A panel of death penalty opponents used the one-year anniversary of the execution of Troy Davis to call for the elimination of a system that they say is broken.
Davis’ case attracted international attention. In 1989, Davis, an African American, was accused of fatally shooting a white police officer in Savannah, Ga., though there was no physical evidence to connect him to the crime and most of the eye witnesses in the case recanted their statements. Davis was put to death on Sept. 21, 2011.
The panel, held at Wake Forest University, was moderated by Mark Rabil of the school’s Innocence and Justice Clinic, and featured former inmate Darryl Hunt, retired death row Chaplain Rev. Carroll Pickett and lawyer Kristin Parks, who is currently representing a client whose case is drawing parallels with Davis’.
Hunt, who was represented by Rabil when he successfully fought for his freedom after being wrongfully convicted of rape and murder, was a longtime advocate for Davis. The case was personal for him, having been only one vote away from the death penalty at his own trial. Two days before the WFU panel, Hunt took part in another death penalty discussion at North Carolina Central University with Davis’ sister, Kim.
“There’s nothing we can do to bring Troy back, but we can stop the other Troys from being executed, and that is the most important thing is to be able to prevent it from happening to someone else,” said Hunt. “That’s what we hope to get out of this by continuing to bring awareness.”
Rabil said that the Wake panel discussion was not just an answer to Davis’ last words, which implored the public to “look deeper into this case” to “finally see the truth,” but also a response to a 2006 Supreme Court decision penned by Justice Antonin Scalia in which he wrote that he wasn’t aware of anyone who was clearly innocent who had been executed and if such a thing happened “ the innocent’s name would be shouted from the rooftops.”
Rabil, who attended pro-Davis rallies in Atlanta with Hunt and thousands of others, said people did indeed shout about Davis’ innocence, sometimes literally from rooftops. There are many like Davis currently waiting to be put to death – those who were convicted on flimsy evidence and shoddy investigations, said Rabil. He added that since 1976, 140 Americans have been exonerated from death row, with 71 of them being black.
Rev. Pickett said he’s seen an innocent man executed firsthand. He talked about Carlos DeLuna, who was executed on Dec. 6, 1989 for the murder of a gas station attendant in Corpus Christi, Texas. Pickett said DeLuna was found hiding near the crime scene, but no evidence linked him to the murder. He said authorities wouldn’t investigate a similar-looking man, even after he had bragged about committing the crime in prison.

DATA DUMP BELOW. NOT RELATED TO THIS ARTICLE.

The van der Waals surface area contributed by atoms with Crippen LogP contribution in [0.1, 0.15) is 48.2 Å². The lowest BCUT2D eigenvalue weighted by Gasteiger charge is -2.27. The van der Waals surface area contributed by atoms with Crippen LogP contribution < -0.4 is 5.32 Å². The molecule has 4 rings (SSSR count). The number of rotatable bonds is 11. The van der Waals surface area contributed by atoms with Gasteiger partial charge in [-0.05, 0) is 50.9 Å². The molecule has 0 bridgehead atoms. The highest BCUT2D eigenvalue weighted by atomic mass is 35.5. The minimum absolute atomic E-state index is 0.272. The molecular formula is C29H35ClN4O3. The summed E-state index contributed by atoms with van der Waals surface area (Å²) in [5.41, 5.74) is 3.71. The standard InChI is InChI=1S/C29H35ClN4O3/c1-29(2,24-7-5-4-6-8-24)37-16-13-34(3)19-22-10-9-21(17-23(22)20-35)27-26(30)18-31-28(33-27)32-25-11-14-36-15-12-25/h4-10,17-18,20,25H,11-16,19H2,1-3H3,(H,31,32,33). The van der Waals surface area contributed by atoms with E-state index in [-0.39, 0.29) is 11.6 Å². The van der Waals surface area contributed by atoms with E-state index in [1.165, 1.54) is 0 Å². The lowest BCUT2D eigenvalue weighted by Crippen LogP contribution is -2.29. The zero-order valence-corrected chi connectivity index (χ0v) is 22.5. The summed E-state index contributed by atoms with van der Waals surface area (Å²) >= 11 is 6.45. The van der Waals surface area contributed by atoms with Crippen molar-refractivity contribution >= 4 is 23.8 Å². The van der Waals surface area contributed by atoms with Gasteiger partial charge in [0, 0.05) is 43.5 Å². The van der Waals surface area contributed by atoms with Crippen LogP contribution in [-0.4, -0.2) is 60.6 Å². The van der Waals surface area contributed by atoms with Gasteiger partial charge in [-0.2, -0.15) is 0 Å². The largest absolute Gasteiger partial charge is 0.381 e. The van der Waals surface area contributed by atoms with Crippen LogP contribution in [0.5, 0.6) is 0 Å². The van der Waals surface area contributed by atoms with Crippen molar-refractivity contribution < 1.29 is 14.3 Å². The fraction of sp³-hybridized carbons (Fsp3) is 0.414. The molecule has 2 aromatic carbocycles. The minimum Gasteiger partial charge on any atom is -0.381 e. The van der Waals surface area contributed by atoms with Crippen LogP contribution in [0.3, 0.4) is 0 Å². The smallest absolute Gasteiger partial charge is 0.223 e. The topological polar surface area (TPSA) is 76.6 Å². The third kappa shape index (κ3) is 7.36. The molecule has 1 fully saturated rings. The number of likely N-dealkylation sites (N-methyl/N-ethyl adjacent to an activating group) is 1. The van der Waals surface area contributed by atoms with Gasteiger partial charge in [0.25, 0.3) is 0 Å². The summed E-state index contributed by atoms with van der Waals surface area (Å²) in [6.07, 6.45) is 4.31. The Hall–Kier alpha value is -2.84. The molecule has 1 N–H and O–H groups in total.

Pickett said that after getting to know DeLuna and hearing his side of the case, he knows he was innocent. He held up a 1,152-page Columbia Human Rights Law Review investigation published this year that he said proves DeLuna’s innocence.
“If you want to read something that will turn your stomach … this is a great book,” said Pickett. “This proves without a doubt that Texas executed Carlos Deluna, an innocent person.”
Pickett has a unique perspective on the death penalty. He was chaplain at Texas State Penitentiary in Huntsville, Texas in 1982, when executions began again in the state after an 18-year moratorium brought on by legal challenges. When Pickett arrived, no one at the facility had presided over an execution before. Pickett still remembers the meeting the warden held with his staff about the subject.
“He got over to me, and he said ‘You are going to be with him all day long, and your job is seduce his emotions so he won’t fight getting out of the cell or fight getting on the gurney,’” said Pickett.
He provided comfort to death row inmates, beginning that year with Charlie Brooks, the first man in the United States to be executed by lethal injection. Pickett gave comfort for 95 others over the course of his career.
Parks warned that another innocent man is about to be executed, this time in North Carolina. Her client, Melvin White, was convicted in 1996 of murdering a woman and her boyfriend in Craven County, but he’s maintained his innocence. She said the police never took finger-prints at the crime scene or looked for other suspects. The collection and SBI analysis of the only evidence in the case – three shell casings – is questionable, she said.
“There are cases that the truth doesn’t come out because of sloppy law enforcement work, and I think that’s what happened in Melvin’s case,” said Parks.
In memory of Davis, the NAACP is making posters of Davis with the words “Abolish the Death Penalty” available to print out, display and share online at action.naacp.org/troys-poster.
Photo by Todd Luck
Rev. Carroll Pickett speaks as Darryl Hunt and Kristin Parks look on during a panel at Wake Forest University.